How to Build a Heart for a Science Project

By Laurel Brown

The human heart is an integral part of the body’s normal functioning and is therefore an excellent subject for a science project. You can build a heart that is anatomically correct using simple materials and a diagram. The choice of appropriate material to build the model is up to you. Models made out of papier-mache, Styrofoam and modeling clay are all possible. Papier-mache, however, is the simplest of these building materials, and its use allows for accuracy.

Steps to Build a Model Heart

Get an accurate diagram of the human heart. Many diagrams are available from the Internet or in biology textbooks. Study the diagram and learn the various parts.

Decide on the level of detail you want. No matter what, your heart should have the important parts: the four chambers (left and right ventricles, left and right atria), the valves and the important blood vessels (aorta, vena cava, pulmonary artery and pulmonary veins). For more detail, study the differences in the details of these parts and add smaller blood vessels.

Build the basic model. Mold the material into the proper shape (roughly pear-shaped) and size (for an accurate model, the heart is about the same size as a fist). Make sure the middle is mostly hollow to show the atria and ventricles.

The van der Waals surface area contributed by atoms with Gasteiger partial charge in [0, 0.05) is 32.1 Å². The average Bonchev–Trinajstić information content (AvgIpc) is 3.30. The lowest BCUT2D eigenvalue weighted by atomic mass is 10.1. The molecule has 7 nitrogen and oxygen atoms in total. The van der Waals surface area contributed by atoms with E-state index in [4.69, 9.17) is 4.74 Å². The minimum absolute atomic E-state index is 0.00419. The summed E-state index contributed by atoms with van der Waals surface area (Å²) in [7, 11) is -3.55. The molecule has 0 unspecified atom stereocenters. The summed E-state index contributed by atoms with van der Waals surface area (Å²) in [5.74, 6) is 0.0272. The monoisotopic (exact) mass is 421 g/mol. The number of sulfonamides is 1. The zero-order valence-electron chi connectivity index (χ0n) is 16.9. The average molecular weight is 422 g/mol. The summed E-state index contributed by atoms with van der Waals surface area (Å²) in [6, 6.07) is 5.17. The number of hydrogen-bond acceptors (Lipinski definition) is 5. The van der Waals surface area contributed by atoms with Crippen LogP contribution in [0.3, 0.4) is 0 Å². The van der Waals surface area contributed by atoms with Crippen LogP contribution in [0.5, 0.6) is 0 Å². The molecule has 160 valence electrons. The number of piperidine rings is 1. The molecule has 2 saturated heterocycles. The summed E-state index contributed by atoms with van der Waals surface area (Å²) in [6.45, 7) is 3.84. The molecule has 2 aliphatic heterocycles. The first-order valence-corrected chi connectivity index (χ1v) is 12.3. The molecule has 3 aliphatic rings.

Mold the structures of the heart. Use ridges to show the septums that divide the heart’s chambers and leave openings for the valves.

Glue two small flaps of plastic over each of the valves. Attach one end of the flap to the septum and leave the other unattached. The two flaps should meet at the middle when closed.

Add the veins and arteries to the heart. Make sure all are in the correct locations and that the blood vessels have open entries into the central heart.

Paint your model. You can use images of the heart to paint the organ in its natural colors, or you can use more schematic colors to highlight the different parts.


While you could model the outside of a heart, the inside is more scientifically important, and you should build a cut-away, open model of the heart for that reason. Build the heart larger-than-life to show more details. A model that is the actual size of the heart cannot show as much detail easily.


You cannot use this heart model to show the pumping action of the heart. Adding liquids to the model will destroy it.

About the Author

Laurel Brown has several years experience as an educator and a writer. She won the 2008 Reingold Prize for writing in the history of science. Brown has a Ph.D. and Master of Arts in the history of science and Middle Eastern studies from Columbia University, as well as a Bachelor of Arts in astrophysics from Colgate University.